“Nobody can travel through the area,” Ndiaga Seck, a UNICEF spokesman in Port-au-Prince, said by phone. “We can only fly over or take another route.”
Seck said information about deaths and damage was slow coming to Port-au-Prince because of spotty internet service, but UNICEF planned to send medical supplies to two hospitals in the south, in Les Cayes and Jeremie.
People in Port-au-Prince felt the tremor and many rushed into the streets in fear, although there did not appear to be damage there.
Naomi Verneus, a 34-year-old resident of Port-au-Prince, said she was jolted awake by the earthquake and that her bed was shaking.
“I woke up and didn’t have time to put my shoes on. We lived the 2010 earthquake and all I could do was run. I later remembered my two kids and my mother were still inside. My neighbor went in and told them to get out. We ran to the street,” Verneus said.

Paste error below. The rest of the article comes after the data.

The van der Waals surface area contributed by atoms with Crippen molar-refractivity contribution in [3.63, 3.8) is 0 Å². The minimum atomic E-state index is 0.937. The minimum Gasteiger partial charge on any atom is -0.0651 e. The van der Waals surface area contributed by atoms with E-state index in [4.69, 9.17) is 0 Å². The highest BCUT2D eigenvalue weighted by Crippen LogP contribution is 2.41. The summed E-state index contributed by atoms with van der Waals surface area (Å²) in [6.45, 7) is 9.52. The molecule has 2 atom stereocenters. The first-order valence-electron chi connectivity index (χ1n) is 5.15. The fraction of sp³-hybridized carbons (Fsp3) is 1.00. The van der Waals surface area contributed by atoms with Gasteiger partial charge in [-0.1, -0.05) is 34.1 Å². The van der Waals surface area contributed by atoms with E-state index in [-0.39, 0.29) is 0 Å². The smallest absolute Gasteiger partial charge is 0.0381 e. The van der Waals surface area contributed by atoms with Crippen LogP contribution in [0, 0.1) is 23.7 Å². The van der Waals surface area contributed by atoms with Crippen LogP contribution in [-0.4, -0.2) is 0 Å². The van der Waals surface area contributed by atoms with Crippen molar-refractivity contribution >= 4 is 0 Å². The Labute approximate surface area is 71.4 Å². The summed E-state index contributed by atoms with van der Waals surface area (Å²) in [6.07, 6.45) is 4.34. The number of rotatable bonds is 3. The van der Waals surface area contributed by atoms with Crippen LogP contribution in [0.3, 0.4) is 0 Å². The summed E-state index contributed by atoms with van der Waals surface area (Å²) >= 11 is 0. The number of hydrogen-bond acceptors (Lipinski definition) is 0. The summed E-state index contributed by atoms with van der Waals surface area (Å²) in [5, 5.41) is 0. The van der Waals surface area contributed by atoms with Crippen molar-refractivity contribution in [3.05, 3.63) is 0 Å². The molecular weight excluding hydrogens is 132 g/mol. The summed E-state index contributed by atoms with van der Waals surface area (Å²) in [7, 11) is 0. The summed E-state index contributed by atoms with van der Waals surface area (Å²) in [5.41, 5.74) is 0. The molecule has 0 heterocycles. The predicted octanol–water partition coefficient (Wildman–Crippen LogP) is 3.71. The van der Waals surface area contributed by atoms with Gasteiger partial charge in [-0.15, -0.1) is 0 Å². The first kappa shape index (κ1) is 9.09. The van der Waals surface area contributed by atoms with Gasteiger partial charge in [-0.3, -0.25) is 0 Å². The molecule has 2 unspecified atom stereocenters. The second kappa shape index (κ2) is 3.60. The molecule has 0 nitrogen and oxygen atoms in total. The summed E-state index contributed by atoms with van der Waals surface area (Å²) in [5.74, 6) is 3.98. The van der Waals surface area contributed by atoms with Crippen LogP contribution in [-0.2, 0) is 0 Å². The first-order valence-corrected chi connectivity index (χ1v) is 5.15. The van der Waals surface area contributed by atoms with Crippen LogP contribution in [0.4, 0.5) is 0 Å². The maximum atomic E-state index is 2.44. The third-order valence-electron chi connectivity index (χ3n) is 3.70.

Paul Caruso, a geophysicist with the USGS, said aftershocks likely would continue for weeks or months, with the largest so far registering magnitude 5.2.
The impoverished country, where many live in tenuous circumstances, is vulnerable to earthquakes and hurricanes. It was struck by a magnitude 5.9 earthquake in 2018 that killed more than a dozen people, and a vastly larger magnitude 7.1 quake that damaged much of the capital in 2010 and killed an estimated 300,000 people.
By Saturday night, the island had experienced four aftershocks stronger than 5.0 and nine above 4.0.
Claude Prepetit, a Haitian civil engineer and geologist, warned of the danger from cracked structures.
“More or less intensive aftershocks are to be expected for a month," he said, cautioning that some buildings, "badly damaged during the earthquake, can collapse during aftershocks..”
Associated Press writer Tammy Webber reported from Fenton, Michigan. AP writers Josh Boak in Washington, Trenton Daniel in New York and Regina Garcia Cano in Mexico City contributed to this report.